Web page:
Professor of HIV
Queen Mary, University of London
Lead for HIV Research
Barts Health NHS Trust
The Royal London Hospital
London, United Kingdom
Chloe Orkin, MBChB, FRCP, MD, has disclosed that she has participated on speaker bureaus for, received consulting fees from, and received funds for research support from Gilead Sciences, Janssen, MSD, and ViiV Healthcare.
The 2019 Conference on Retroviruses and Opportunistic Infections (CROI) held in Seattle, Washington, showcased the latest research across many relevant clinical topics. Below I summarise the clinical challenge presented by acute hepatitis C (AHC) infection in the UK and in Europe and highlight the public health implications of 2 important presentations. I also summarise one study evaluating HCV treatment during late pregnancy.
Clinical Challenge: Why Is Prompt Treatment of AHC in Patients With HIV Coinfection an Important Step in Reaching Hepatitis C Elimination Goals?
The WHO has set prevention and treatment targets that, if reached, would eliminate HCV as a public health threat by 2030. One of these targets is a 90% reduction in new HCV infections. Data from mathematical modelling studies and real-life cohorts have suggested that treating AHC with direct-acting antivirals (DAAs) reduces incident infections. However, despite several successful trials assessing DAAs in AHC/HIV coinfection, no DAAs are currently licensed for this indication, and treatment access has been limited due to high cost. The British HIV Association has set a microelimination target for HCV infection in the HIV-infected population by April 2021. Achieving this will require not only treatment for all, but also strategies to test those at high risk of reinfection and treat them early in order to limit onward transmission.
CROI 2019: AHC in European Observational Cohorts
Two important studies on treating AHC were presented at CROI 2019. The PROBE-C study, a large European cohort study evaluating spontaneous AHC clearance and DAA treatment, showed that DAA therapy was usually deferred for at least 6 months. Because of this, nearly 90% of patients (409/464) went on to develop chronic HCV infection. As newly infected individuals are known to be at high risk of transmitting the infection, this delay in treatment can undermine microelimination efforts.
A second report described a decrease in HCV incidence amongst HIV-positive men who have sex with men (MSM) following increased DAA access at 3 London clinics that collectively care for more than 6000 MSM living with HIV. During the 5-year period (2013-2018), the study identified 256 AHC diagnoses comprising 211 first infections and 45 reinfections, and the average time from diagnosis to treatment decreased from 41 to 3 months. Incidence of HCV infection peaked in 2015 in this cohort, followed by a 68% reduction in overall infections and a nearly 80% reduction in first infections in 2018 compared with the peak. Of concern, during the past 12 months, more than 40% of acute infections were reinfections. Taken together, this reduction in incidence with increased DAA access falls short of the WHO target to reduce new infections by 90% as the reinfection rate remains high and may be increasing. In addition, these data collectively highlight the ongoing need to promote and improve risk reduction strategies and design appropriate screening policies for both HIV-positive and HIV-negative MSM.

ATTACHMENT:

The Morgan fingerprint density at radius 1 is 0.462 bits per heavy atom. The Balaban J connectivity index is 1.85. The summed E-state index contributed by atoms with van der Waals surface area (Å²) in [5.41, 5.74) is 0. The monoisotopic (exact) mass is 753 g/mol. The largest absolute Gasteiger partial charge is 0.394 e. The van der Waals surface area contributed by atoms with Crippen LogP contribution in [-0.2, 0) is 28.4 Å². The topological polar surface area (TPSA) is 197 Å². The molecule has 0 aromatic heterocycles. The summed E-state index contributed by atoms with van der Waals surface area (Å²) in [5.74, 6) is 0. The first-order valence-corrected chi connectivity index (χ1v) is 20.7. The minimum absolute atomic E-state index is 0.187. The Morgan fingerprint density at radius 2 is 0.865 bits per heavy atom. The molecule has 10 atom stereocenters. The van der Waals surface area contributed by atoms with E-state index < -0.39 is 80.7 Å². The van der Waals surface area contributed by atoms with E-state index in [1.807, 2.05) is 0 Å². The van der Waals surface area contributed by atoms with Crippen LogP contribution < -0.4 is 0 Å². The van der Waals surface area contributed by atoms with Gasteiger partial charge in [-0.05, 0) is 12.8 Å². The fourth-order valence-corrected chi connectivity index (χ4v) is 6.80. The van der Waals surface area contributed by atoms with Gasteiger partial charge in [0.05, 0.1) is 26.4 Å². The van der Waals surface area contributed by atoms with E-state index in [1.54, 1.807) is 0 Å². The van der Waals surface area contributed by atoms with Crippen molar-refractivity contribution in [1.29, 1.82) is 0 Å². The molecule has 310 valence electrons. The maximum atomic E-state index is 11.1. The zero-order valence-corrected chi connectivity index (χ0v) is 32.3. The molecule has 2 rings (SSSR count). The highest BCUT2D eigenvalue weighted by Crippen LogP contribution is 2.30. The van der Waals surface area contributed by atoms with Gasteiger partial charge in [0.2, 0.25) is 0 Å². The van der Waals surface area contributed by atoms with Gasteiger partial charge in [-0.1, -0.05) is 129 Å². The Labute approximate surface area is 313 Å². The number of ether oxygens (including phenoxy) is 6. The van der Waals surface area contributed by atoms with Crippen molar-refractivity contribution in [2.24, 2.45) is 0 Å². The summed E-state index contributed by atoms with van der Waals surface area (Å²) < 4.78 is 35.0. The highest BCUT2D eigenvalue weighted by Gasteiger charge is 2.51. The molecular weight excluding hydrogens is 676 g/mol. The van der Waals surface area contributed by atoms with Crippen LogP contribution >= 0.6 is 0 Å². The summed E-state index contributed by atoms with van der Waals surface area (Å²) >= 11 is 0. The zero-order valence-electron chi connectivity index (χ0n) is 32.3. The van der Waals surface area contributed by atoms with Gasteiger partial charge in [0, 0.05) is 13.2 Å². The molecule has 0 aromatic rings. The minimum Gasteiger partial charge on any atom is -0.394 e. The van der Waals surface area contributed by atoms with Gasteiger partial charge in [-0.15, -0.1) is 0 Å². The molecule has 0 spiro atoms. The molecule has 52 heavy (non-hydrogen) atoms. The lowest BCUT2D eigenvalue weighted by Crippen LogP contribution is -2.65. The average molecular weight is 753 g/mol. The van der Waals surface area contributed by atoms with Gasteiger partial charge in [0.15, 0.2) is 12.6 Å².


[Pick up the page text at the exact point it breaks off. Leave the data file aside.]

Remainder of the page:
Clinical Challenge: HCV Treatment in Late Pregnancy
Although studies in pregnant women are complicated by ethical issues regarding enrollment, they are very important. Last year, a signal suggesting a potential increased risk of neural tube defects amongst infants born to women with HIV who were receiving dolutegravir at the time of conception was identified in a large African cohort. This highlighted the fact that clinical trials often lack women who wish to conceive and generally exclude pregnant women, resulting in an absence of data on novel agents in these populations. This is also a problem in HCV, where the changing epidemiology in some regions of the world is resulting in substantial increases in rates of infection among pregnant women and women of childbearing age.
Addressing the Gap: CROI 2019 Data on HCV Treatment During Pregnancy
HCV transmission rates from mother to infant range from approximately 5% to 8%. At CROI 2019, data were presented from an open-label study evaluating the safety and efficacy of ledipasvir/sofosbuvir 90/400 mg in late pregnancy in 9 HIV-negative pregnant women with viremic HCV infection. This regimen showed excellent efficacy, with all women cured of HCV infection and all infants remaining HCV negative, and no mother or infant safety concerns. Watch this space!
What are your thoughts about treatment of acute HCV infection? Would you suggest enrollment on a clinical trial for a pregnant woman with HCV infection? Please join the conversation and share your experiences in the comments box below. For more details on this and other key studies from CROI 2019, review more Conference Coverage, including CCO’s summary slidesets and audio from a series of postconference Webinars.
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